The American City: Civic Culture in Sociohistorical Perspective
October 1999, ©1999, Wiley-Blackwell
1. What Makes the Good Society?.
2. We Are a Bourgeois People Who Made an Urban World.
3. On Small Towns and Their 'Citified' Ways.
4. The Civic Culture of American Cities.
5. Belonging and Sharing.
6. Piety and Tolerance.
7. Private Lives and Public Worlds.
8. Doing Well by Doing Good.
9. Some Sort of Americans.
10. Articles of Faith: Personal Adornment as a Communal Accomplishment.
11. Private Entitlements as a Public Good.
12. Some Concluding Observations About the "Good Old Days".
"This is a very valuable addition to the literature on urbanism: a blend of sociology, political science, and history; a blend of hope and realism; of capitalism and community; of liberal and conservative perspectives. It amounts to a new ethical philosophy of urbanism by one of the few Americans qualified to write one." Roger Lotchin, University of North Carolina at Chapel Hill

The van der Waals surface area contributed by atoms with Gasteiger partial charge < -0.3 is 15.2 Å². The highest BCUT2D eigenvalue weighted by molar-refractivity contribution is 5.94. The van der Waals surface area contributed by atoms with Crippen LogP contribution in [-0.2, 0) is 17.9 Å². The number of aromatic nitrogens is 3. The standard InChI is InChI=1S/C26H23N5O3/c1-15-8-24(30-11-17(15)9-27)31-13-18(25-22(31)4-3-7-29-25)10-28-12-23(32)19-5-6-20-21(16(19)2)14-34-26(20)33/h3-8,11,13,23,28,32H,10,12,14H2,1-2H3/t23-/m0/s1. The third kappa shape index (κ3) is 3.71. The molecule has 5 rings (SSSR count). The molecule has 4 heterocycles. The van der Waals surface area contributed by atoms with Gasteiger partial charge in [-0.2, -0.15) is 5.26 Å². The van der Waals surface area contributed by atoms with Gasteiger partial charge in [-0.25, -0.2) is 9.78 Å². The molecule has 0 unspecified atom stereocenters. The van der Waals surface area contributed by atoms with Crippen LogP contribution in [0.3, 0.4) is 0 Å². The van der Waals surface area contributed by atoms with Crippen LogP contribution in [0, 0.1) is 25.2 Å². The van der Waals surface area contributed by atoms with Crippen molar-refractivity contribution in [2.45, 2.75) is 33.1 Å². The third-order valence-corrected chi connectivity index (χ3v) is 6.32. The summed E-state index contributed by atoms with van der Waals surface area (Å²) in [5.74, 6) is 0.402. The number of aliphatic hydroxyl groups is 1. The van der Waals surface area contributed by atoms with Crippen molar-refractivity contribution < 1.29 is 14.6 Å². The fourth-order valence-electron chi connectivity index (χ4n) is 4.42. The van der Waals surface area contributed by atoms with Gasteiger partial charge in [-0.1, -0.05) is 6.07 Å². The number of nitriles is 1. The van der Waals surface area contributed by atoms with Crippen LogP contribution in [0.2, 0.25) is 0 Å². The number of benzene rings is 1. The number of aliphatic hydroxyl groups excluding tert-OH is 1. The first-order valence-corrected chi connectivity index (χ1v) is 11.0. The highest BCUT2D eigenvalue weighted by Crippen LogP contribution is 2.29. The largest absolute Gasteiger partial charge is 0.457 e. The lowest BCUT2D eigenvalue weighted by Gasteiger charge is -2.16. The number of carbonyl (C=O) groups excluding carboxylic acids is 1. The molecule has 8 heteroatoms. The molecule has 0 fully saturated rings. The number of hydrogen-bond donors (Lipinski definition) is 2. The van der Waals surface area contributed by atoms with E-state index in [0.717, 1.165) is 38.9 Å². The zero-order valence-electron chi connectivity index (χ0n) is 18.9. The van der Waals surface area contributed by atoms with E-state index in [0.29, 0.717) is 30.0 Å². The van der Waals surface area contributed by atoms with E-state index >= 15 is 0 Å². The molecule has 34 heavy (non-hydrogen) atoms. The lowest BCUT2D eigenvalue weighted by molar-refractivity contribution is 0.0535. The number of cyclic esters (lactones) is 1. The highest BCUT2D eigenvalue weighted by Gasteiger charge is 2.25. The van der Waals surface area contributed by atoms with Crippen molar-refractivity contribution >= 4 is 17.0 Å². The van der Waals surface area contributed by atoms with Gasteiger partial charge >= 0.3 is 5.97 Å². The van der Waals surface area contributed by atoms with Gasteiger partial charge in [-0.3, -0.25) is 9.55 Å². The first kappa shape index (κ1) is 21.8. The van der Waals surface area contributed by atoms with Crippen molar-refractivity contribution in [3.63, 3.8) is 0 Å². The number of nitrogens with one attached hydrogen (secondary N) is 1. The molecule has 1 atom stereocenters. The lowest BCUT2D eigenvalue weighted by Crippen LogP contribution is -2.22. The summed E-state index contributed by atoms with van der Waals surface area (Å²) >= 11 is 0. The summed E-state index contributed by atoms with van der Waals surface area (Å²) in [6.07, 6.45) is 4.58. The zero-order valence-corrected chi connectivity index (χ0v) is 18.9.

"Monti's wonderful book illustrates an important theme: if American cities are not Utopia, neither are they the social disaster zones portrayed by their more apocalyptic critics. Extensively researched, The American City is an extended personal reflection on America's urban experience. This appealing and highly readable book will unquestionably stimulate debate and discussion." Paul Boyer, University of Wisconsin